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The E50 motor uses (4) M6x1 Phillips pan head screws to hold on the clutch cover. I'm not sure what the correct size Phillips head should be used, but it's a biggin'! I recently needed to repair a motor with (2) very stripped out heads and (1) semi drilled out screw. (1) was kind enough to come out without a fight. Ugh. what to do, what to do.....


By the way....

I made it at Techshop. They have a work bay where you can work on your car, motorcycle, moped... whatever! There are 3 of them around the SF Bay Area, so it's pretty convenient. There's others around the country and they have lots of tools and workshops. Wood, Metal, Fabrics, Electronics and more. It's rad.

Check it out here:                                www.techshop.ws

Step 1: Let's Try the Impact Driver.

I have a cheapie-but-goodie impact driver with (2) different sized flathead "stot" bits and (2) Phillips bits. The sized range from "large" to "fuck-off large". I used the latter size phillips head bit.

Start by seating the bit into the munched screw. Give it a few love taps with a small-ish hammer to help seat it....

Connect the impact driver to the bit, turn it so it's in the left hand driving position (righty tighty, lefty loosie), and start whacking it with the hammer while, at the same time, gripping and turning to the left. I used a large rubber mallet, but a decent sized hammer works well too. Don't murder the damn thing, just a good few whacks. Hopefully it breaks loose and you're home free!!!!!! (Sorry, no pics of that process. I tried taking pictures of the hammering process, but just ended up with pictures of my thumb....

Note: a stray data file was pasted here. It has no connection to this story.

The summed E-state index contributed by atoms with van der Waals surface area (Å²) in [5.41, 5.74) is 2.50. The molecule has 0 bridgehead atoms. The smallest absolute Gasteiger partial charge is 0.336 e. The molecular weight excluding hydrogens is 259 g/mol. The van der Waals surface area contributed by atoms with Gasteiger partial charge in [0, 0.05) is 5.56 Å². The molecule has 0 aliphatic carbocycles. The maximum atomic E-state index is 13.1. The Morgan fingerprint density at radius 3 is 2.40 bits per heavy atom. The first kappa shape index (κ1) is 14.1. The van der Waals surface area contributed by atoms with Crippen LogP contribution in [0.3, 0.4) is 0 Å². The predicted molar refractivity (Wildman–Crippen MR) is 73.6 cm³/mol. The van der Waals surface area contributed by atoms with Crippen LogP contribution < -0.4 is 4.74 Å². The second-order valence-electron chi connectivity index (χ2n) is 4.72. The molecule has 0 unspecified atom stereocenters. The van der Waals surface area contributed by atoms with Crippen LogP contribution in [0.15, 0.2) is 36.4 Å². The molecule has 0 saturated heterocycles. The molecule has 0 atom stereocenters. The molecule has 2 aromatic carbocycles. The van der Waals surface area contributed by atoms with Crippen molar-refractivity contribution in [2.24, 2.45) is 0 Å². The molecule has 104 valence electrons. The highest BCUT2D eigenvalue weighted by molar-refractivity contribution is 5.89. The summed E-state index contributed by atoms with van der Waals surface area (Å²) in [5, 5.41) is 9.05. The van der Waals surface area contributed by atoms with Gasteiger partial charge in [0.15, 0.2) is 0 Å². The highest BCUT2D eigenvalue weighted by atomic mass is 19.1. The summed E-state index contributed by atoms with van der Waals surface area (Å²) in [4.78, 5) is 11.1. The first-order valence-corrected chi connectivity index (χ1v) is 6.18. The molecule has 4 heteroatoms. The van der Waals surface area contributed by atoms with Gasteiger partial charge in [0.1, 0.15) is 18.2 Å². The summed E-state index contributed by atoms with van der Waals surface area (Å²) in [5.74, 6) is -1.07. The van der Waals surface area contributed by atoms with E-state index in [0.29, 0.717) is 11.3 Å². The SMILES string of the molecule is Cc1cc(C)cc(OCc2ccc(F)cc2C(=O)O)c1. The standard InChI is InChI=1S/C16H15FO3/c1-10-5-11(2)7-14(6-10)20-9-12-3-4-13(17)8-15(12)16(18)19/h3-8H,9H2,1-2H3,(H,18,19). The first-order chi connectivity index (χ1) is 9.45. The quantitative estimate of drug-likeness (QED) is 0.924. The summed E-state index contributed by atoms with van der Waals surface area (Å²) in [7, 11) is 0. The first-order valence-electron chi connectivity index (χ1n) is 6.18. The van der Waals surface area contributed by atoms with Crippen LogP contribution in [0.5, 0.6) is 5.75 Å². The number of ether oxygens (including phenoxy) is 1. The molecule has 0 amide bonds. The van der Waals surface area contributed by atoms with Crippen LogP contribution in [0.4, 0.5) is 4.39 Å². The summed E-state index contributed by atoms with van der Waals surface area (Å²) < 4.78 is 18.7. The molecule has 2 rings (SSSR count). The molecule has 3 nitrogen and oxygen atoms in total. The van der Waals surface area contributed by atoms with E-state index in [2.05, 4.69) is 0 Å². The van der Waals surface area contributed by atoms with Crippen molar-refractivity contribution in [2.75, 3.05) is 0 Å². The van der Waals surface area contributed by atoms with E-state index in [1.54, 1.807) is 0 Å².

Step 2: Well, That Didn't Work. Time for the Big Guns!

Dang! The impact driver didn't do diddly. Fortunately, I was able to borrow a set of screw extractors from a buddy and tried those. These particular screw extractors were double sided. On one side was something like a center drill (reverse), and the other side was a threaded cone type thing. I set it in a drill and made a shallow hole with the center drill (again, drilling in reverse). I've heard that this will sometimes grad the eff'd up screw and drive it out. That was not the case for me though. I flipped the bit in the drill, and slowly REVERSE drilled into the new hole with the "threaded cone" section of the extractor.

It stuck in there real good.I unchucked it from the drill and put an adjustable crescent wrench on it. When I first started trying to turn it, it wouldn't budge. I was worried that it would snap off. That would have made me very sad! So, I gently started rocking the wrench back and forth, and CHA-BAMM! The screw came loose. I could turn it out by hand!

Step 3: Time to Drill!

The final screw was wasted and had been poorly drilled out. The head was almost gone. I found a drill bit that was about the same size of the M6 bold (around 6mm) and drilled just a wee bit. The clutch cover then popped off and I took a deep breath.

Horray. that was a nerve wracking job. Needless to say that the replacement bolts that go back in there will be new M6x1 SOCKET counter sunk screws.

Sorry for the cappy pictures. Doing this job and taking pictures while having greasy hands, not so practical...........

Best of luck with  all your FUBAR repair attempts!


Thanks for reading!
<p>For future reference, most motorcycles and mopeds actually use J.I.S. They look like phillips, however they're not. Your first picture is a common site to people working on 60's-70's Japanese bikes. You can get a set of J.I.S. screwdrivers through amazon and I highly recommend them if you plan on working on many more bikes. Glad you got the clutch cover off, hope the rebuild goes well!</p>

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